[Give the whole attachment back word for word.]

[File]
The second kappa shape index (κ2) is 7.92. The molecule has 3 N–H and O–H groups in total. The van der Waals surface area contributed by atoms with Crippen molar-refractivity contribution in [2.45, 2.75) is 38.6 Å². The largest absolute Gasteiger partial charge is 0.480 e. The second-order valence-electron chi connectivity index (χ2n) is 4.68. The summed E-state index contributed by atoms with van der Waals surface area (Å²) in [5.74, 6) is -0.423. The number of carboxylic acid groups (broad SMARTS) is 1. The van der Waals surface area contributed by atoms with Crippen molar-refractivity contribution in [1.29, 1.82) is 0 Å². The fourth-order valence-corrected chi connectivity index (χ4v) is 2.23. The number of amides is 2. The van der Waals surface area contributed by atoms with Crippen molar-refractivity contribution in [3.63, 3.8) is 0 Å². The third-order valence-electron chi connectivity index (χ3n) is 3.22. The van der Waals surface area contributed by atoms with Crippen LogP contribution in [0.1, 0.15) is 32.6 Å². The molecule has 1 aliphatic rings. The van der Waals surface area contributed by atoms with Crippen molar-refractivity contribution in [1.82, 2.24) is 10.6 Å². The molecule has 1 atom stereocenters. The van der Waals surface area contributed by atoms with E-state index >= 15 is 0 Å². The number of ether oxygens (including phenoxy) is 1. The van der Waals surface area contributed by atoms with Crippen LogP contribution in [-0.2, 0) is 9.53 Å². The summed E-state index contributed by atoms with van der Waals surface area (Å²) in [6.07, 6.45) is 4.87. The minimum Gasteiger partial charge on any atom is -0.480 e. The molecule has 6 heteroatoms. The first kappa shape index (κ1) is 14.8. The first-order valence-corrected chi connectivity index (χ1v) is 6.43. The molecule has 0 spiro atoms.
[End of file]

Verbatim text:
The second kappa shape index (κ2) is 7.92. The molecule has 3 N–H and O–H groups in total. The van der Waals surface area contributed by atoms with Crippen molar-refractivity contribution in [2.45, 2.75) is 38.6 Å². The largest absolute Gasteiger partial charge is 0.480 e. The second-order valence-electron chi connectivity index (χ2n) is 4.68. The summed E-state index contributed by atoms with van der Waals surface area (Å²) in [5.74, 6) is -0.423. The number of carboxylic acid groups (broad SMARTS) is 1. The van der Waals surface area contributed by atoms with Crippen molar-refractivity contribution in [1.29, 1.82) is 0 Å². The fourth-order valence-corrected chi connectivity index (χ4v) is 2.23. The number of amides is 2. The van der Waals surface area contributed by atoms with Crippen molar-refractivity contribution in [3.63, 3.8) is 0 Å². The third-order valence-electron chi connectivity index (χ3n) is 3.22. The van der Waals surface area contributed by atoms with Crippen LogP contribution in [0.1, 0.15) is 32.6 Å². The molecule has 1 aliphatic rings. The van der Waals surface area contributed by atoms with Crippen molar-refractivity contribution in [1.82, 2.24) is 10.6 Å². The molecule has 1 atom stereocenters. The van der Waals surface area contributed by atoms with E-state index >= 15 is 0 Å². The number of ether oxygens (including phenoxy) is 1. The van der Waals surface area contributed by atoms with Crippen LogP contribution in [-0.2, 0) is 9.53 Å². The summed E-state index contributed by atoms with van der Waals surface area (Å²) in [6.07, 6.45) is 4.87. The minimum Gasteiger partial charge on any atom is -0.480 e. The molecule has 6 heteroatoms. The first kappa shape index (κ1) is 14.8. The first-order valence-corrected chi connectivity index (χ1v) is 6.43. The molecule has 0 spiro atoms.